My son and I recently watched the movie, Lion which tells the true story of a young Indian boy, Saroo, who gets separated by accident from his mother and brother one night. After a series of scary events in India and a relentless search for his family, he is eventually adopted by a family in Australia. While the story has many overarching themes, one theme that stood out in my mind was the way Saroo’s adoptive family did their best to provide Saroo the support and patience that would allow him to eventually feel comfortable and accepted by his new family. They gave him as much time as he needed to adjust and did not push him too hard. When he was quiet and reserved, they did not push back. They spent time bonding as a family and made sure that Saroo was allowed to pave his own way. They did not expect him to forget the family he had before them but encouraged him to tell his story when he was ready.

One reason that this particular story stuck out to me was that it is a great portrayal of how adoptive families should welcome their new children and treat them as they learn to do life together. The family in this movie not only gave their new child the time he needed, but they also did not expect him to change or forget who he was before them. There is even a scene where the adoptive mother in the story tells him that she cannot wait for him to tell her about who he is and his life in India. The acknowledgment that he was someone before he joined their family is so important to their relationship and the way they will evolve as a family. It is incredibly important to make older children feel that it is okay to express their feelings and express who they are. We cannot ignore the fact that they had a life before they came to our home.

There are many ways to help your newly adopted child feel accepted and comfortable. However, it is important to remember that your child may not necessarily feel accepted or comfortable for quite some time. You can do everything in the world to facilitate that comfort and acceptance, but it has to occur naturally for them. The key to helping your child feel comfortable and accepted will be consistency. There will be many different ideas and techniques to use to help him to achieve a level of comfort and acceptance. Nevertheless, it is very important to note that you will need to figure out what works for him rather than what works for you. There will be a lot of trial-and-error, and the whole process will take some time.

Another great portrayal shown in the movie Lion was the difference in the adjustment time and process for Saroo as compared to his brother who was also adopted from India a few years later. While it took Saroo some time to adjust to his new family, it seemed like a much easier adjustment than his brother had when he was adopted a few years later. His brother clearly had to struggle with a lot of trauma and possibly mental health issues. With this, the adjustment continued throughout his whole life. While he did achieve some level of comfort, there was always a lack of feeling adjusted and accepted even when he was older. For some children, recovering from trauma will be a lifelong battle. This will be something that we will have to come alongside them and support them along the way, with love and understanding while providing the resources necessary to aid them.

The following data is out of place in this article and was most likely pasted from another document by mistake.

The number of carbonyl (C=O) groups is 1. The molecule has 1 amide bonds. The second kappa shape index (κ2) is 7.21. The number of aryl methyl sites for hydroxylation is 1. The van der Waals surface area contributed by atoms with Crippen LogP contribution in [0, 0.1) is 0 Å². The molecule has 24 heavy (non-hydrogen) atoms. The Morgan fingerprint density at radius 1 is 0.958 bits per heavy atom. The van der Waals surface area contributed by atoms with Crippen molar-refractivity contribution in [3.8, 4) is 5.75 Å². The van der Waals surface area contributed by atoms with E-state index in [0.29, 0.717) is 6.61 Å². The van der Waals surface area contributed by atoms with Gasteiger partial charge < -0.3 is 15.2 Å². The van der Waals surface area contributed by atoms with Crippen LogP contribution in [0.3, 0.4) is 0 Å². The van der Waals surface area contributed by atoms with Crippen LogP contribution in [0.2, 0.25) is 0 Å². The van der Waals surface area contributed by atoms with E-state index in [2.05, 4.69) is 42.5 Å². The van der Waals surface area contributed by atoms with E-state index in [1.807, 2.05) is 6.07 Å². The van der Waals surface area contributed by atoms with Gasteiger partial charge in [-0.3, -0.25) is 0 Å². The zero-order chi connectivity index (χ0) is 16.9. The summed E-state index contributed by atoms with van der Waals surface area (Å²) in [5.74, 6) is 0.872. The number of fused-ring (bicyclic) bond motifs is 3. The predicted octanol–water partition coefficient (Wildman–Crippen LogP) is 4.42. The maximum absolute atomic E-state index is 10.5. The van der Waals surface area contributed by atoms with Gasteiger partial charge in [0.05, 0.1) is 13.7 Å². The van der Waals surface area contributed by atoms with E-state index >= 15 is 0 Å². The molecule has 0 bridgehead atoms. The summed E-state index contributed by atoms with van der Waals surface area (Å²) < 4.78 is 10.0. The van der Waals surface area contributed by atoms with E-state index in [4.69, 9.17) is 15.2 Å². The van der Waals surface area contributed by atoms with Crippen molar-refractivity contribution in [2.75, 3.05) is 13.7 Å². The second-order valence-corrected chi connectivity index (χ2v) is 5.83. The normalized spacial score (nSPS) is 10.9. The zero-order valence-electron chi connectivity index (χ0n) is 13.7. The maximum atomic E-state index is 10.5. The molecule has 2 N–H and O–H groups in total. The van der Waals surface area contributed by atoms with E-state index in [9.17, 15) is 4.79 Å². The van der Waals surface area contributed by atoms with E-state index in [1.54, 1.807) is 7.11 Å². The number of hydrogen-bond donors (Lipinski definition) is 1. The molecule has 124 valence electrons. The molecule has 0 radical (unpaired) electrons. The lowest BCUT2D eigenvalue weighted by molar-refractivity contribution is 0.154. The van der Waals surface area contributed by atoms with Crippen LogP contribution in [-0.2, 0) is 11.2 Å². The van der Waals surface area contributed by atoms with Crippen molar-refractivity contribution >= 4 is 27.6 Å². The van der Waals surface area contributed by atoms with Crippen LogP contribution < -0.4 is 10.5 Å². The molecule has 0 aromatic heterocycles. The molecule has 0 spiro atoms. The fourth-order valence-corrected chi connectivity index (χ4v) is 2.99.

One of the first things that adoptive families must recognize is that a child of any age who has been adopted has a life that they had before they became part of your family. Even for those of us who have adopted infants, this is true. My son and a daughter were adopted as infants, they have a whole other family and a story that began before us. Recognizing this will help our children to feel more comfortable and accepted as we accept them for who they are before they became part of our family. This is especially true for older children. They have a whole life that they have lived before you. We have to let them bring that life with them to some extent. That life is so much of who they are. Imagine moving to a new place and having to recreate your whole identity. That would be very strange for you, right? However, time and time again, we see adoptive families who expect their children to simply assimilate into their new family. It just does not work well when we expect these children to change to fit our molds.

You must adjust your expectations before you bring your child home. It will take a while for her to learn how your house functions, the general rules, and the culture in which you live. Even if you are adopting a child whose culture is similar to yours, there’s much to be said about the culture within our own home. Everyone has different traditions and different ways of living life. Your new child will not be familiar with how you do things.

I remember as a child going to stay at my friend Jenny’s house for the weekend. It was incredibly strange to me that everyone in her house went to bed by 10 p.m., including her parents. For my family, we had to be in our rooms at a set time but my parents would stay up for hours after we went to bed. I remember laying on my bed at night, and I would hear them up watching late-night television. I didn’t realize how soothing hearing them awake was until I tried to sleep at her house where the house was completely silent. It was kind of eerie and almost impossible to sleep that weekend.